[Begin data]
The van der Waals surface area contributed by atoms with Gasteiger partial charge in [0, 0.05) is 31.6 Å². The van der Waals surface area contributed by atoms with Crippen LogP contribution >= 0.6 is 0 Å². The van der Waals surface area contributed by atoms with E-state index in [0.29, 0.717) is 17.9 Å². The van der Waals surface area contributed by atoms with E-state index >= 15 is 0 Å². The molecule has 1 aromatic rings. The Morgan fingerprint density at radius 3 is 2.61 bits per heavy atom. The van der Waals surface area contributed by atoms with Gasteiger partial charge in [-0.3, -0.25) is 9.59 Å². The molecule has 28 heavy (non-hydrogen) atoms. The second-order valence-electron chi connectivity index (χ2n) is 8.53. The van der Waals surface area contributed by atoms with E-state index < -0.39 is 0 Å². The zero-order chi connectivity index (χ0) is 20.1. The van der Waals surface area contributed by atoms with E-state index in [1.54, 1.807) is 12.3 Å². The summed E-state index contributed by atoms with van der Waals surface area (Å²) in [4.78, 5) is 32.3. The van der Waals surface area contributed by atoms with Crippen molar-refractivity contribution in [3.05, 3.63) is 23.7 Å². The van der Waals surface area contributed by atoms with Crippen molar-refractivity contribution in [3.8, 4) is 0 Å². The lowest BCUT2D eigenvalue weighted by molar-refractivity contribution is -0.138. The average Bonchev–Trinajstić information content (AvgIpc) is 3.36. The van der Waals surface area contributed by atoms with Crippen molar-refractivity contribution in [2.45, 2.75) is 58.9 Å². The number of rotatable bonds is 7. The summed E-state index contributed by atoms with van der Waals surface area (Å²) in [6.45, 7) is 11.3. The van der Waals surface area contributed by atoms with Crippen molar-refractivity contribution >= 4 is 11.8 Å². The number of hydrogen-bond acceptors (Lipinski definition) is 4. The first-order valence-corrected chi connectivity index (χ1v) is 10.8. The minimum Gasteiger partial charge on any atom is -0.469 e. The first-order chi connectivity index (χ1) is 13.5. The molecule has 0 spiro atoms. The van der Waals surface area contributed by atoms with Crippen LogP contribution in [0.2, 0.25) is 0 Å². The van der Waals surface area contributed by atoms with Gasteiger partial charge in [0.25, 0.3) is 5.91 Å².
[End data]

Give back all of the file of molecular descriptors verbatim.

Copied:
The van der Waals surface area contributed by atoms with Gasteiger partial charge in [0, 0.05) is 31.6 Å². The van der Waals surface area contributed by atoms with Crippen LogP contribution >= 0.6 is 0 Å². The van der Waals surface area contributed by atoms with E-state index in [0.29, 0.717) is 17.9 Å². The van der Waals surface area contributed by atoms with E-state index >= 15 is 0 Å². The molecule has 1 aromatic rings. The Morgan fingerprint density at radius 3 is 2.61 bits per heavy atom. The van der Waals surface area contributed by atoms with Gasteiger partial charge in [-0.3, -0.25) is 9.59 Å². The molecule has 28 heavy (non-hydrogen) atoms. The second-order valence-electron chi connectivity index (χ2n) is 8.53. The van der Waals surface area contributed by atoms with E-state index < -0.39 is 0 Å². The zero-order chi connectivity index (χ0) is 20.1. The van der Waals surface area contributed by atoms with E-state index in [1.54, 1.807) is 12.3 Å². The summed E-state index contributed by atoms with van der Waals surface area (Å²) in [4.78, 5) is 32.3. The van der Waals surface area contributed by atoms with Crippen molar-refractivity contribution in [3.05, 3.63) is 23.7 Å². The van der Waals surface area contributed by atoms with Crippen molar-refractivity contribution in [3.8, 4) is 0 Å². The lowest BCUT2D eigenvalue weighted by molar-refractivity contribution is -0.138. The average Bonchev–Trinajstić information content (AvgIpc) is 3.36. The van der Waals surface area contributed by atoms with Crippen molar-refractivity contribution in [2.45, 2.75) is 58.9 Å². The number of rotatable bonds is 7. The summed E-state index contributed by atoms with van der Waals surface area (Å²) in [6.45, 7) is 11.3. The van der Waals surface area contributed by atoms with Crippen molar-refractivity contribution >= 4 is 11.8 Å². The number of hydrogen-bond acceptors (Lipinski definition) is 4. The first-order valence-corrected chi connectivity index (χ1v) is 10.8. The minimum Gasteiger partial charge on any atom is -0.469 e. The first-order chi connectivity index (χ1) is 13.5. The molecule has 0 spiro atoms. The van der Waals surface area contributed by atoms with Crippen LogP contribution in [0.2, 0.25) is 0 Å². The van der Waals surface area contributed by atoms with Gasteiger partial charge in [0.25, 0.3) is 5.91 Å².